OUR calendar and therefore the Millennium are the inventions of a monk called Denis who was wrong about the birthdate of Christ. Other than that he did a fine job. The result of his mistake is that we're all reflecting on our history as never before.
There has been real progress in education this century but what would surprise most early 20th century thinkers is how little education has done to reduce inequality, at least until recently. Four snapshots of 20th century history make the point.
February 10, 1921: The publication of the Geddes Report proposing massive public expenditure cuts marked the moment when the Fisher Act of 1918 was fatally undermined. The TES in 1919 said Fisher had taken a path "that leads nowhere but to universal secondary education", but Geddes prevented this aspiration from being achieved. Fisher's farsighted idea - that all 14 to 18-year-olds should have compulsory part-time teaching for some hours a week - was never implemented and we are still suffering the consequences - a missed opportunity.
July 21, 1941: RA Butler was summoned to see the Prime Minister and expected to be sacked from the government. Instead he was made president of the Board of Education which, as far as Churchill was concerned, was as bad. "I wouldn't like to wipe children's noses ... during the war", he told Butler. Crucially, the conversation continued "... tell the children that Wolfe won Quebec". Butler replied that it wasn't the done thing for government to influence the curriculum. Churchill conceded and the 1944 Act included no curriculum provision at all. The result was that, in contrast to most other democracies, teachers' professionalism was defined to include not just how to teach but what to teach - again an opportunity had been missed.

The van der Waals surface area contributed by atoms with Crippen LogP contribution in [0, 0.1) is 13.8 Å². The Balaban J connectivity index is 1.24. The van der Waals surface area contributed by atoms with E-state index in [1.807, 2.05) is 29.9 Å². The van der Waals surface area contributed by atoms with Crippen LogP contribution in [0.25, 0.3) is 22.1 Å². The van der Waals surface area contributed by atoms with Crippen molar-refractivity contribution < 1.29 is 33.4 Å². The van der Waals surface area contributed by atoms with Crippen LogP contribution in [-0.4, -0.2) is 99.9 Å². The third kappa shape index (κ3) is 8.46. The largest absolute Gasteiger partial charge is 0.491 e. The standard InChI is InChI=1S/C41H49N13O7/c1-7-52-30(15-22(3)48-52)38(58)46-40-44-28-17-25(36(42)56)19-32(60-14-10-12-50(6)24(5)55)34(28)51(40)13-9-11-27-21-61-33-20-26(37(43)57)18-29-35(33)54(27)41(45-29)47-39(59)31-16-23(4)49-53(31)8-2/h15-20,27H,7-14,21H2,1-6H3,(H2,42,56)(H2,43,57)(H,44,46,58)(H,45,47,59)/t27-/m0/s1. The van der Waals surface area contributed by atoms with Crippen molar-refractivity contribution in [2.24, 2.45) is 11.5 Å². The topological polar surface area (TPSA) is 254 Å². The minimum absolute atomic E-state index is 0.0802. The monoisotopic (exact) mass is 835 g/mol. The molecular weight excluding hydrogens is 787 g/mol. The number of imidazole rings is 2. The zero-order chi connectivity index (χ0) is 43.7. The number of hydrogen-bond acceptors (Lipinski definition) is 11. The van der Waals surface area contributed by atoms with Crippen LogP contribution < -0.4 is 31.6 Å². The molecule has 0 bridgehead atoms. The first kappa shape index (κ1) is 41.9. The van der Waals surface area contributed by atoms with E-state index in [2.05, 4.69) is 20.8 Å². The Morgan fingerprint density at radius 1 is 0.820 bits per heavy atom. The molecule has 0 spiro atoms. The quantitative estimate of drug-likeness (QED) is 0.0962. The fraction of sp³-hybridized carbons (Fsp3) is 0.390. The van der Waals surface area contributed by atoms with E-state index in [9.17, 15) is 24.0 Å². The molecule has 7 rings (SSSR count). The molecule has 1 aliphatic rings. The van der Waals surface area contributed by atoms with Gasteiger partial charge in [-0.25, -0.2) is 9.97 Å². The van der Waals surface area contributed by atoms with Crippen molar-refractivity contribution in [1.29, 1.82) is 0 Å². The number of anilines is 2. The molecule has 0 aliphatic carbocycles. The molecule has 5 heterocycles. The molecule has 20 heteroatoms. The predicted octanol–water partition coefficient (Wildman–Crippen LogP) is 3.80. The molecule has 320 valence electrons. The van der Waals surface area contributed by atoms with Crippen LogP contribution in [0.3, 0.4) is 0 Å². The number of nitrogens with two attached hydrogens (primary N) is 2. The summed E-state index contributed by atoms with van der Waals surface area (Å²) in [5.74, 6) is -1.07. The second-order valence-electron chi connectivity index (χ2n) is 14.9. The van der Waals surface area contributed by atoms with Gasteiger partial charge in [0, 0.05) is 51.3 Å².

October 18, 1976: James Callaghan in his famous Ruskin speech gave education the attention it so desperately needed. He provoked a storm of controversy by saying he was "inclined to think that there should be ... a basic curriculum". He was influenced by the antics at William Tyndale school, where a group of ideologically-driven teachers had taken the professional control of the curriculum to ludicrous extremes. The head, Terry Ellis, even had the audacity to tell the ensuing enquiry that he "did not give a damn" about parents. But Callaghan's courageous speech was not followed by concerted action - yet another missed opportunity.
December 7, 1986: Kenneth Baker, still new in the post of Secretary of State for Education, announced his intention to introduce a National Curriculum. He took Margaret Thatcher by surprise but she didn't mind. "Kenneth," she said, "never underestimate the effectiveness of simply just announcing something."
The decision was hugely popular in the country and hugely unpopular in the education service. But the Rubicon had been crossed. The farce that followed was due to crass implementation, not the principle of setting clear standards as an entitlement for all children. Thank God for Sir Ron Dearing, who rescued that principle in his review.
It took a new Labour government to see the opportunity the national curriculum offered to promote equality. Crucially, it rejected the counsel of despair from the old left which argued that, since schools didn't make a difference, the only response to disadvantage was to lower expectations. Instead we have a government committed to setting high standards. It is prepared
to move heaven and earth to ensure that all children have the chance to meet them. We can't afford any more missed opportunities.
Michael Barber is head of the Department for Education and Employment's standards and effectiveness unit